see nerd) blog

image: beer bottle tops

My Christmas treat has been in my fridge since February, complements of my last job. My boss presented me with three bottles of Westvleteren, often acknowledged as the best beer in the world. I’m spending this Christmas alone, so I’m sampling them today, from weak to strong.

The blond (5.8%) is absolutely delicious. It has all you’d expect from a good bottled beer, including a firm head. It’s been in my glass for a few minutes, and it is still producing lively bubbles, yet does not taste gassy. The flavour is a tasty hoppy foreground on a gently sweet background, very well balanced. A very good beer.

Now I’ve opened the brown (8%). Again, it has the firm, strongly flavoured head. It’s one of the most intensely flavoured beers I’ve ever had from a bottle. It’s how I remember Czech beer used to be before the fall of the Berlin wall. The flavour is full, well-rounded chocolate, again superbly balanced. The beer demands to be drunk slowly, and not just because of the 8%. Now, I’ll admit browns generally aren’t my favourite, but even so, this one is highly enjoyable, the best I’ve tasted.

I’m saving the final bottle for tomorrow …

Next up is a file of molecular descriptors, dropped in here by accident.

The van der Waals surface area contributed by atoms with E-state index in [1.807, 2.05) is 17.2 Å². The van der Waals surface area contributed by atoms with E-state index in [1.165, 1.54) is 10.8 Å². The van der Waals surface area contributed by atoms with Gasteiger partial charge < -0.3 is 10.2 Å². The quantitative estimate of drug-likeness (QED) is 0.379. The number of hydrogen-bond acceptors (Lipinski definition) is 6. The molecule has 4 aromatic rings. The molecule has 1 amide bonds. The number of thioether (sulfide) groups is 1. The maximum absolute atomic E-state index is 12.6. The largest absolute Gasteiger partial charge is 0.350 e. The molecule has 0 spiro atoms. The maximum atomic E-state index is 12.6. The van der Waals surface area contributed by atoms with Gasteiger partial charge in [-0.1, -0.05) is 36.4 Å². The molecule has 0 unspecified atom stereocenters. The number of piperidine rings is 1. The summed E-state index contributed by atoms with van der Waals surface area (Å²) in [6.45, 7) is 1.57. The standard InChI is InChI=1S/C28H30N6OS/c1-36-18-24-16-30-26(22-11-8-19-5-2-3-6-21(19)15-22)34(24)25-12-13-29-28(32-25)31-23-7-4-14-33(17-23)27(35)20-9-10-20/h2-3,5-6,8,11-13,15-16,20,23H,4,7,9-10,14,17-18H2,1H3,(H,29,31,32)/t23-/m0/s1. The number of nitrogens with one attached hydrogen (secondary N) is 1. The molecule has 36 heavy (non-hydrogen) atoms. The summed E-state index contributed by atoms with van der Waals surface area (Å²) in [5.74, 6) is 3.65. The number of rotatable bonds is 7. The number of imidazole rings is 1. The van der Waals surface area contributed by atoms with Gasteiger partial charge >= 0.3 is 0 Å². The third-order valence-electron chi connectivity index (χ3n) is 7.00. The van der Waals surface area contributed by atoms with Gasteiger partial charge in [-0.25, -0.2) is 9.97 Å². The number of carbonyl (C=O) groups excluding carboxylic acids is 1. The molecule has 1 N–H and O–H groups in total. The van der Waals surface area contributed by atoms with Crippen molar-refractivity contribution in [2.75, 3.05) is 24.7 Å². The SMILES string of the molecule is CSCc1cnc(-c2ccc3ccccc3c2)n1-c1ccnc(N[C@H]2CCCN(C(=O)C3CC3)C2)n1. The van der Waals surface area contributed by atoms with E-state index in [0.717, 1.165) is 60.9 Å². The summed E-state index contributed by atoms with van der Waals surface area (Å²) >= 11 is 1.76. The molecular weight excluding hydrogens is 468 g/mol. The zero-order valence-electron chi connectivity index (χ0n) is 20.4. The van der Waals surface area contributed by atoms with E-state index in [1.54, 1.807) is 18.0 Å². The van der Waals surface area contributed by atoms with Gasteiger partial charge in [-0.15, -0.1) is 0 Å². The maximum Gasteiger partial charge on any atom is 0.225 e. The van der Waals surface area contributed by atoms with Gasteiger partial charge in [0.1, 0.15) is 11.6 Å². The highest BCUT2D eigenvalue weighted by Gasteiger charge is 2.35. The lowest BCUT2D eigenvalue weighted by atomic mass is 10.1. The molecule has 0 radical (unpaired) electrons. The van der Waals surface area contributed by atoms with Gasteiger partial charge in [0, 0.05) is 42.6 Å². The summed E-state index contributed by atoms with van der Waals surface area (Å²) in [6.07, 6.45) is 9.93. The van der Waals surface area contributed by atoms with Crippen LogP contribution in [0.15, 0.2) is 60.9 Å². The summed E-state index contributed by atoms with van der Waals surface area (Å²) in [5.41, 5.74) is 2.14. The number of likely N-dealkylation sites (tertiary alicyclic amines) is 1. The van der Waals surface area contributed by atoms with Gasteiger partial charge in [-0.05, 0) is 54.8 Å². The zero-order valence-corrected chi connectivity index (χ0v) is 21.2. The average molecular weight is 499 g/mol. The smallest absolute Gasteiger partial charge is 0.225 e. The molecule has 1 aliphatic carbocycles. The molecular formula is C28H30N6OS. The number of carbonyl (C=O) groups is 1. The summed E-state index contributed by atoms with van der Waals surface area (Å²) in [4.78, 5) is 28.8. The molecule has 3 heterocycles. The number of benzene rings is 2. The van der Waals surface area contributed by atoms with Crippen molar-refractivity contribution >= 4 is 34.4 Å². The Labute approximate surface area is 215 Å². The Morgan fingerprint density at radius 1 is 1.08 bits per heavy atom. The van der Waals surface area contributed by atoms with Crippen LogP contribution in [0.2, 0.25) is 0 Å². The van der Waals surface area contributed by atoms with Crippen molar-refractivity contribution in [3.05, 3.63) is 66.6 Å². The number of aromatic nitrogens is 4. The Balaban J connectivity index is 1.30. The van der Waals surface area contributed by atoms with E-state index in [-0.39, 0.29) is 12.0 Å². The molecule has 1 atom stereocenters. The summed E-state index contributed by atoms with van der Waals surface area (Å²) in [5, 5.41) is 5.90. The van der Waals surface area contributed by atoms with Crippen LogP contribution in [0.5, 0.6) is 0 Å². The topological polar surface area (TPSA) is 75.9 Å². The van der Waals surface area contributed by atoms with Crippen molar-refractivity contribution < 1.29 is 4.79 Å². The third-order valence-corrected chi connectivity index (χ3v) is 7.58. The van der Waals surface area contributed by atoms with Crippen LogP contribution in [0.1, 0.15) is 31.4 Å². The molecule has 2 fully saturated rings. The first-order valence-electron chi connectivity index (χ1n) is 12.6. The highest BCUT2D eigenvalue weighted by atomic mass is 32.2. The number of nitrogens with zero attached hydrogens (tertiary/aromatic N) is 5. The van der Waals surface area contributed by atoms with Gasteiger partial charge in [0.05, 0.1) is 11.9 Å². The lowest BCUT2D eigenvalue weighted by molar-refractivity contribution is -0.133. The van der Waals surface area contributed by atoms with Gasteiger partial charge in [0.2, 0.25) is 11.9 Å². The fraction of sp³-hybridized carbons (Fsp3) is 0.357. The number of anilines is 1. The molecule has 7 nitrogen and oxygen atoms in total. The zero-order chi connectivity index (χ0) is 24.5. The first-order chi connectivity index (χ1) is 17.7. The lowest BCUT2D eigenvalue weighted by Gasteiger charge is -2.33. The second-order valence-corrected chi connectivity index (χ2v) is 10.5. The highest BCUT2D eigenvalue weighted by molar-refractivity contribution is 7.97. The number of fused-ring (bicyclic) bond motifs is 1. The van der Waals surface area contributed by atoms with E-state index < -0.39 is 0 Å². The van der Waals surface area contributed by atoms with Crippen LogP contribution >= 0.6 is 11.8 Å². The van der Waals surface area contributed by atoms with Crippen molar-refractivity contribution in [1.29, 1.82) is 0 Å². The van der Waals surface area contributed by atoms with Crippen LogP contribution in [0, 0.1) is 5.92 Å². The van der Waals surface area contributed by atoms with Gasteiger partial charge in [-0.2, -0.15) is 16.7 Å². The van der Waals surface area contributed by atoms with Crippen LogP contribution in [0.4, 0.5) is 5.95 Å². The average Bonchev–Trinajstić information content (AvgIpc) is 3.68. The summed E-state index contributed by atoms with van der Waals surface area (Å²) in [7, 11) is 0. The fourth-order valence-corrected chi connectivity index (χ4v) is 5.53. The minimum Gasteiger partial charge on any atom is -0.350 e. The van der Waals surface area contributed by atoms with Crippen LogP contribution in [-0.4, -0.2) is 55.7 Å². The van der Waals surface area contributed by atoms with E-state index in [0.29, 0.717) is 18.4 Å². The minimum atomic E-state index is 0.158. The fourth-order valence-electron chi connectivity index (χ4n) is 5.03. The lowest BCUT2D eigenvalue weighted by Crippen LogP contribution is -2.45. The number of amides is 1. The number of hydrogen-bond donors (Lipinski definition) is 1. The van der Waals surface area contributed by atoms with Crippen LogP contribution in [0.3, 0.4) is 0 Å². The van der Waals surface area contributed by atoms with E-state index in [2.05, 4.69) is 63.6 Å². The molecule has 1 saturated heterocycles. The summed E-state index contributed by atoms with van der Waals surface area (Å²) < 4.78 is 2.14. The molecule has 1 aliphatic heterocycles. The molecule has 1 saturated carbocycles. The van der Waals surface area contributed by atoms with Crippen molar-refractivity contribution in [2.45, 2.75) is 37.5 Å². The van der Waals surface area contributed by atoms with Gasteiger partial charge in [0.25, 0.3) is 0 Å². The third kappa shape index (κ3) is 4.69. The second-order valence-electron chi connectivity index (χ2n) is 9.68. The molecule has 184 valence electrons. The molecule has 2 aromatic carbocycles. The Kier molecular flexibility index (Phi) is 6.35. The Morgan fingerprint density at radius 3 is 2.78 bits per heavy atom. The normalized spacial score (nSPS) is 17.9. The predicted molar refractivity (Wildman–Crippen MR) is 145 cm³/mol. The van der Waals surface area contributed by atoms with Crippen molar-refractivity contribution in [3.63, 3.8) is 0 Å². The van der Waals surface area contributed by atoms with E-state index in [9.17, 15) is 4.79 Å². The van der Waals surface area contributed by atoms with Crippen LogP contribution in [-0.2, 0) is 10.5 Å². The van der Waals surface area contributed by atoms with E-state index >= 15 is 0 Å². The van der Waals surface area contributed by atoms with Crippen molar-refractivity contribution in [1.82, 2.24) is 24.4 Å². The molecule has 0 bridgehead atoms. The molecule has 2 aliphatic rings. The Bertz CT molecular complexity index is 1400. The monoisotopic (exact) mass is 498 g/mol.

… and now it’s tomorrow.

When I open any of the bottles, the beer stays still, under control, but when it’s poured the beer is immediately alive. The gas is perfectly balanced. These beers are very well behaved.

The final brown (10.2%) starts as a sweet concoction, with a distinct hint of chocolate and hops. It’s a strong but good flavour, very well balanced (again). It is very strong beer, but the alcohol doesn’t dominate or spoil the beer at all, unlike most strong beers. It’s a gorgeous, warm drink.

Overall, these are fine beers. Whether they’re worth the difficulty of acquiring for those who live outside western Belgium, that’s a separate question. If you don’t understand that question, read the wiki entry. These as once in a lifetime beers; as such, they are perfect.